Winged motif in Persian and Mesopotamian cultures.
|Scientific name||gr. angelos or pr. angaros|
|Homeworld||Off-World, Otherworld, or Spirit World (Compare Lokas or Talas)|
|Habitat||Various cultures suggest a tiered heaven, or a tiered under-world.|
|Height||up to 8 meters.|
|Diet||No biological functions, but may materialize or shapeshift to seemingly imitate human activity (Compare anthropomorphism.)|
|Sapience Level||Highly Sapient|
|Behavior||Benevolent or malevolent|
|Language||Unknown, but have the keys to human language (Compare the Abgal, “wise sages” in Sumerian culture.)|
|Reproduction||asexual, but have the keys to creative seed (Compare virgin birth.[notes 1])|
|Behind the Scenes|
Angel (Greek: angelos, meaning "messenger", Persian: angaros, "courier") is traditionally believed to be supernatural beings who serve as messengers or mediators between man and primordial gods. As such, they are often depicted in religious works and mythologies as winged humanoid beings. The winged human motif stems as far back as the Sumerian civilization, and possibly earlier. The earliest known record, dating c. 10,000 BCE, of ritualistic activity involving a religious center is Gobekli Tepe where headless pillars have anthropomorphic features that might represent some type of spirit medium.
The Ancient Aliens hypothesis postulates that what was seen as “angels” were really extraterrestrials.
Although viewed as free-willed spirits in Islamic culture, the Kurds believed Jinn to be angelic servants who settled in mountainous regions and married human women. Their offspring came to be known as the Kurds.
In ancient Irish legend, the Tuath Dé (Irish: "tribe of the gods" dwell in the Otherworld and interact with humans in the human-world. With the advent of Christianity, the Tuath Dé were banished into the 'hollow hills' and became known as Sidhe (Shee), meaning “Shining Ones”. According to Lebor Gabála Érenn, they came to Ireland "in dark clouds" and "landed on the mountains of [the] Conmaicne Rein in Connachta".
From the Levant, one of the oldest Semitic expressions on preserved record, referring to angel(s) is the Aramaic term Watcher (Aramaic: עִיר ʿiyr, plural עִירִין ʿiyrin, Slavonic: Grigori). The term occurs in the Books of Enoch (2nd–1st centuries BCE) referring to both good and bad Watchers, with a primary focus on rebellious ones. It also occurs in both plural and singular forms in the Book of Daniel where reference is made to their holiness.
- The Syndicate in the Dissension Universe by Aspen Comics.
- Angels are present as extremely advanced ethereal creatures from the planet Lucifer in the Doctor Who novel Lucifer Rising.
- In Star Wars: The Phantom Menace, the young Anakin Skywalker has heard stories from space travelers about "angels" who live in the moons of Iego and described them as the most beautiful creatures in the universe. He initially believes that Padmé Amidala is one of them.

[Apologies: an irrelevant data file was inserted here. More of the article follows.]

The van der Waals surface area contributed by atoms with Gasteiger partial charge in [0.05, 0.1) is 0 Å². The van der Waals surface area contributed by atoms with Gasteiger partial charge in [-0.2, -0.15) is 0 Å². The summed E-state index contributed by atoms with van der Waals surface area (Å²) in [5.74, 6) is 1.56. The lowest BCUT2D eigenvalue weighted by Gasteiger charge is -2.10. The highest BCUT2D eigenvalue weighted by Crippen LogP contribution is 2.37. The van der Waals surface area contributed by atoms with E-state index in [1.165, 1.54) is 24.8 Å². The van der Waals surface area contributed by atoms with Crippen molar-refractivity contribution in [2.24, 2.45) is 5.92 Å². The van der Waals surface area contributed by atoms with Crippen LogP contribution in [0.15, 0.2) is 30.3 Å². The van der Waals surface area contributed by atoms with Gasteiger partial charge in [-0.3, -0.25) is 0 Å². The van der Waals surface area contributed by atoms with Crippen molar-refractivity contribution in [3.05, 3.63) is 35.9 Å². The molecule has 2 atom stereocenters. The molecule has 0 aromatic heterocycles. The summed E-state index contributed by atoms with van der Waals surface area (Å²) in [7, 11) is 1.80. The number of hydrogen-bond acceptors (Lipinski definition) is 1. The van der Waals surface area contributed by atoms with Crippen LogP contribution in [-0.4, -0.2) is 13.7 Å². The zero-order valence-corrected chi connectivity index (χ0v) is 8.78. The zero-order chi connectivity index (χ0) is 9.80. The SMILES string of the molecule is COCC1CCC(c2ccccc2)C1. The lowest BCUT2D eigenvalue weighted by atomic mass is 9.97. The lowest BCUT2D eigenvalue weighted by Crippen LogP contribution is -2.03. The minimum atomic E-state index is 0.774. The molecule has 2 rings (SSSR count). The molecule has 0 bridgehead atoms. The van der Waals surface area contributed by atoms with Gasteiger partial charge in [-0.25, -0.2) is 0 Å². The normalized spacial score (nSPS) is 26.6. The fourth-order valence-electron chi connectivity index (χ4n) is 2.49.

- Pit (from the Kid Icarus series) is an angel who, ironicly, can't fly on his own.
- In Babylon 5 the angels of human folklore along with many similar creatures from other species' myths were actually an appearance assumed by the Vorlons to help guide these races' developments.
- Gordon "ALF" Shumway is apparently familiar with them, as he once told Kate that her silhouette in the shower resembles that of an angel. A naked angel, he adds, much to her discomfort. In another episode, ALF is visited in his dream by an angel named Bob.
- Angels are known to exist in the DC Multiverse, a notable example being Zauriel.
- Angels are a key supernatural species in the TV show Supernatural, the main angel being Castiel. These angels are heavily based on the Judeo-Christian account of angel mythos. These angels are depicted in a very family-oriented way, with angels being siblings to one another and referring to God as their Father.
- In the 2013 video game DmC: Devil May Cry, angels are a supernatural race which has waged an eternal war with their demon counterparts. Dante, the protagonist of the story, along with his brother, Vergil, are Nephilim; a hybrid of angel and demon. These angels, as well as the demons, do not follow any particular religious or spiritual mythos but are instead depicted in a very Western form with angels being benevolent beings and demons being shown as filling the roles of real-world evils or "societal ills" (bankers, politicians, club owners, media personalities, celebrities, etc.).
Several species using the name angel:
- Angels from Planetary
- Angel Hair from Orion's Arm
- Ash Angels from Star Wars
- Death Angels from A Quiet Place
- Diathim, a.k.a. "Angels" from Star Wars
- Wake Angels from Titan A.E.
- Weeping Angels from Doctor Who
- ↑ In a late Zoroastrian tradition (c. 6th century BCE), Zoroaster's mother, Dughdova, was a virgin when she conceived Zoroaster by a shaft of light.
- ↑ Hinduism: The Ideas of Heaven and Hell, by Swami Adiswarananda
- ↑ Giants Of Sumer, by Xavier Séguin, March 8, 2014
- ↑ Encyclopedia Judaica: Anthropomorphism
- ↑ The Mesopotamian Pantheon, ABGAL
- ↑ The Popular Encyclopedia of Apologetics, by Ed Hindson, Ergun Caner, p. 501, Zoroastrianism
- ↑ Kahn, M. (1980). Children of the Jinn: in Search of the Kurds and their Country. Michigan: Seaview Books, pp. xi.
- ↑ Koch, John T. Celtic Culture: A Historical Encyclopedia. ABC-CLIO, 2006. pp.1693-1695
- ↑ W. B. Yeats (1888). Fairy and Folk Tales of the Irish Peasantry. p.1
- ↑ www.sengoidelc.com - Quotations from early Irish Literature
- ↑ Orlov, Andrei A. (2011). Dark mirrors : Azazel and Satanael in early Jewish demonology. Albany: State University of New York Press. ISBN 1-4384-3951-2., p.164
- ↑ Wikipedia, Watcher (angel)